No country in the region can match the Dominican Republic when it comes to human resources and infrastructure. More than three million workers are at investors’ disposal, many of them highly qualified professionals with language skills and recognised for their superior work ethic. A willingness to learn and adaptability to fast-changing situations are two of the workforce’s key cultural assets. Combined with a growing investment in education and multi-skills development, this allows the Dominican Republic to offer the investor a first class workforce in all areas of services and industry.
The country recently established English as its second official language and there are now more than 100,000 professionals and technical personnel trained in language skills. This makes it an ideal place for locating manufacturing facilities, particularly at the high-tech end, such as medical equipment, with an eye on export to the US market to take advantage of lower import duties.
The Dominican Republic’s infrastructure is second to none in the Caribbean. It can boast a first-rate air transport network and about $100m in new foreign investment is going into this area to improve the infrastructure of several international airports, including Samaná, Puerto Plata and Las Américas in Santo Domingo. The government has designed a business model that favours the development of private sector investment in airports, ports and roads, and what it has achieved in terms of modernising the airports can be applied to other infrastructure projects.
There are 13 ports in operation. The newest and most exciting project is the world-class Caucedo megaport, a $300m facility located in the Santo Domingo area, two miles from the international airport. The first phase is a 2000-foot berth with a 46-foot draft that will be followed six to 18 months later by a second berth of approximately 1800 feet.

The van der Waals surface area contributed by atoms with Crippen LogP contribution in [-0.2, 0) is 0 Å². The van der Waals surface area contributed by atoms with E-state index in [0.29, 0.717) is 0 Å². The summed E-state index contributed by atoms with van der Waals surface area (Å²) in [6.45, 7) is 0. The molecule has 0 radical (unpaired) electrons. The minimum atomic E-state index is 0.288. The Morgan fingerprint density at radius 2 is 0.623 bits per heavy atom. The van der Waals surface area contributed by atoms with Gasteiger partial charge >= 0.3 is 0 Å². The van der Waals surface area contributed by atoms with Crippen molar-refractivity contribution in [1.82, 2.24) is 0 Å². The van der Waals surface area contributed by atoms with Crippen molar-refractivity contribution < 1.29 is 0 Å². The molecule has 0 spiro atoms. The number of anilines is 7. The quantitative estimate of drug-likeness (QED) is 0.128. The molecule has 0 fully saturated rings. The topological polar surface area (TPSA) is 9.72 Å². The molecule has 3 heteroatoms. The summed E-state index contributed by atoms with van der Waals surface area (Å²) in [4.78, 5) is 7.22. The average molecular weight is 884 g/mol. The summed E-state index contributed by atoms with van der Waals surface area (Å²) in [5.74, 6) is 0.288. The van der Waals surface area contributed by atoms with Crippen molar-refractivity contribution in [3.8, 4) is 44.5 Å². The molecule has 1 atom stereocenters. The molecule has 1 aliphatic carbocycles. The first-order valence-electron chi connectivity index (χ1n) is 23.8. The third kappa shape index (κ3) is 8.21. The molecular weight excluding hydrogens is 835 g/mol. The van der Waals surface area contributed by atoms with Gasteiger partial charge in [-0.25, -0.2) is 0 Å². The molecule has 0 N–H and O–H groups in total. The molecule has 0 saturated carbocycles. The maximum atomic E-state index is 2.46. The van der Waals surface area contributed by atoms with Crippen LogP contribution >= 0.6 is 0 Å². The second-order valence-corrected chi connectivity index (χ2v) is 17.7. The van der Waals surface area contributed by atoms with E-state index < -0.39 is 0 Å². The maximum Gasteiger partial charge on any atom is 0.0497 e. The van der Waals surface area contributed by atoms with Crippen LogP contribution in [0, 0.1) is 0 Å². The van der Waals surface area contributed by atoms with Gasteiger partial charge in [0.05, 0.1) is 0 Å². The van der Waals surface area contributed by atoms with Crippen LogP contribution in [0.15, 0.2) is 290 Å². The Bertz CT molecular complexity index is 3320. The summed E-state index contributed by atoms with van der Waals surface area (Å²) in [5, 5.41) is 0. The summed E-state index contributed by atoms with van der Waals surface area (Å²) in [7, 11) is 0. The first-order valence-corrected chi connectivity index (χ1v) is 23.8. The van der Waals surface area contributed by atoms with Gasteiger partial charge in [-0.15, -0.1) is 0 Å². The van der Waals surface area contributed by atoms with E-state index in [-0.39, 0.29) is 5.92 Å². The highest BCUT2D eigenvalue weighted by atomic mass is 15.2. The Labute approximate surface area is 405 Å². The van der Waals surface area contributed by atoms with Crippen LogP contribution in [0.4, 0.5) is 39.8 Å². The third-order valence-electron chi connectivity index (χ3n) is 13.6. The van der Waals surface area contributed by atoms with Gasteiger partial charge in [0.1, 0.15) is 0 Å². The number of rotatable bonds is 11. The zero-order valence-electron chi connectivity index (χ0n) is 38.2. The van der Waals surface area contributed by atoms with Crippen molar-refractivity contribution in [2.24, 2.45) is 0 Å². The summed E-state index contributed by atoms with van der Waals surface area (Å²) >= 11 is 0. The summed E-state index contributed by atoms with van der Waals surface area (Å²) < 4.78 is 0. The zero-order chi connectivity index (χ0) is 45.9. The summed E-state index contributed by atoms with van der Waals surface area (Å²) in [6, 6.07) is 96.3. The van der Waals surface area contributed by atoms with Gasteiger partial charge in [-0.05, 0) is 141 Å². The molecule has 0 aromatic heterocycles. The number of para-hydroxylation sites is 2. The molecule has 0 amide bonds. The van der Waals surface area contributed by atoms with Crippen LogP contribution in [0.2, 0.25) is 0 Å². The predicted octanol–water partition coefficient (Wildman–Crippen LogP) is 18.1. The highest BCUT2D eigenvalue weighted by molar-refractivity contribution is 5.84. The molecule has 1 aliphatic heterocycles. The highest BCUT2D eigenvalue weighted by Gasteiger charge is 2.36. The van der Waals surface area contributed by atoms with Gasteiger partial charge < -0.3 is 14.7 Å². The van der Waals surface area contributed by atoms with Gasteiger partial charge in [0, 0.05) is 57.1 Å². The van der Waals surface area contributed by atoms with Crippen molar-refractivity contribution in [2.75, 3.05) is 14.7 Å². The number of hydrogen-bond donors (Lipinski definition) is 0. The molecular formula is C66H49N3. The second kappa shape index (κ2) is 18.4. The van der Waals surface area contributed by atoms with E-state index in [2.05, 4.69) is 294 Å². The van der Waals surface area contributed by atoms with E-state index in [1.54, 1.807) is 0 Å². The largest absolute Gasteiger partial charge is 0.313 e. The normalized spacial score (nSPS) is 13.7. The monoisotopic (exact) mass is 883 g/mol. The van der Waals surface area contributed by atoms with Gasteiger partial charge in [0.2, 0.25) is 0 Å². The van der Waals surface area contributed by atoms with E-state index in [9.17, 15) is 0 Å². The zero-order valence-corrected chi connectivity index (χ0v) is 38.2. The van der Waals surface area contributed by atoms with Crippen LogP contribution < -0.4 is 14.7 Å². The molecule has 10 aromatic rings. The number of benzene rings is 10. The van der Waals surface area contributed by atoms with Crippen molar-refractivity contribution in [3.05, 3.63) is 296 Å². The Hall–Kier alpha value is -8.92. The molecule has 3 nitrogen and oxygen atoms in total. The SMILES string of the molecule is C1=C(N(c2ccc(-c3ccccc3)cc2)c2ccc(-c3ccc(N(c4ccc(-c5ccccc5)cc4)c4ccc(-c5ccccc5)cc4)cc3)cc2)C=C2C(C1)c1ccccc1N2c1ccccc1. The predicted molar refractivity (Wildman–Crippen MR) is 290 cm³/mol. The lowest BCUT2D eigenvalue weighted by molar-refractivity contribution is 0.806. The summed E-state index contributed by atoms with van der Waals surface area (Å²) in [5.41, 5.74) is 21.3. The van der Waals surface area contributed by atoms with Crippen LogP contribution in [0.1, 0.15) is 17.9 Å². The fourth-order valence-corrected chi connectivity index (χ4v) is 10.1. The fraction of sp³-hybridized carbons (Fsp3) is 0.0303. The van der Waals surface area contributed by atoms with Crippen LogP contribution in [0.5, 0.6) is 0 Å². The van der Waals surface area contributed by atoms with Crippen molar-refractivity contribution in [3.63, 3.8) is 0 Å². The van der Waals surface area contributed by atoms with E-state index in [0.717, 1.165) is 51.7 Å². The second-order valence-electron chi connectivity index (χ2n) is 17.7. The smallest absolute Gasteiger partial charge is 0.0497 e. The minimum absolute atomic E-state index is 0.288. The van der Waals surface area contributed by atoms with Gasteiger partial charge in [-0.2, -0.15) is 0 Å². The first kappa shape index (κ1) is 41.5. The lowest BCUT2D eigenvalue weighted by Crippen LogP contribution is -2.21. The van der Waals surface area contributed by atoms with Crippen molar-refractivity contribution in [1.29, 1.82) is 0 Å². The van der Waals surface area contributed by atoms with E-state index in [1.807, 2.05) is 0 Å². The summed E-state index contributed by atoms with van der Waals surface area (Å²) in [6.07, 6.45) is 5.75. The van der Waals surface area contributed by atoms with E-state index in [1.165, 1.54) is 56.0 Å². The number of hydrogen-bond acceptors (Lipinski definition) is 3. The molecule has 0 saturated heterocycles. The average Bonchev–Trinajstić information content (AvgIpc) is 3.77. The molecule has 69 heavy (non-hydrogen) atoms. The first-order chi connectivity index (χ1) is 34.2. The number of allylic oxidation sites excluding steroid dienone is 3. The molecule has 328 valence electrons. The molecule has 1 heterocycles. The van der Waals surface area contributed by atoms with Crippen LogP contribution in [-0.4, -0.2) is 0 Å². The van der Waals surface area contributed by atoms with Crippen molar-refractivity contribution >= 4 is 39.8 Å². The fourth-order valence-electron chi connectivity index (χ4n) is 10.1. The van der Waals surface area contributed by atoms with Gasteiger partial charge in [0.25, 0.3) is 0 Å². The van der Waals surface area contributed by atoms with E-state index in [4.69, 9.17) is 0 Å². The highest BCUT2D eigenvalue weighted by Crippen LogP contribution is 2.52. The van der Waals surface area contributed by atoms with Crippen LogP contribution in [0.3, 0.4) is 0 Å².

Cyber park attracts
Many investors are attracted to the Cyber Park of Santo Domingo, which was set up for IT companies, call centres, software development and mechatronics. It is directly connected to the Technology Institute of Las Americas (ITLA) and stands as an example of how the country plans to complement the progress it has made in education with cluster development strategies, allowing for synergies between applied learning and industry.
The park features world-class design and engineering concepts, as well as a highly efficient management team. It offers more than two million square metres of land for development, and excellent telecommunications infrastructure and services providing access to the latest telecoms technology, including fibre optics ring and bandwidth.
The ITLA serves as support for the Cyber Park in the training of personnel in software development and other high-tech areas. It seeks to encourage technology development with a view to enhancing competitive advantages for domestic companies and attracting foreign investment.
The Dominican Republic’s investment offering extends into its thriving and internationally recognised tourism industry. With more than 500km of sunny beaches and crystal clear water, it has built up the largest and most popular tourism complex in the area.
The Tourism Law of 2001 set up a promotion fund, with the objective of accelerating development in rural areas and other places of potential high growth. The emphasis is on high-quality tourism and innovative initiatives, such as the Baseball Theme Park. Companies domiciled in the Dominican Republic that wish to avail themselves of the benefits of this law can enjoy a 10-year tax holiday from the date of completion of a project.
Well over three million visitors enjoyed the country’s hospitality last year and that number is set to grow in 2005. The Dominican Republic is expanding its strategy of promoting sun and sand, to include ecotourism, theme parks, golf holidays, adventure travel, medical tourism and other market niches. Alongside tourism, residential development is booming, as more people take the opportunity to pursue their goals in what can justly be described as a Caribbean paradise.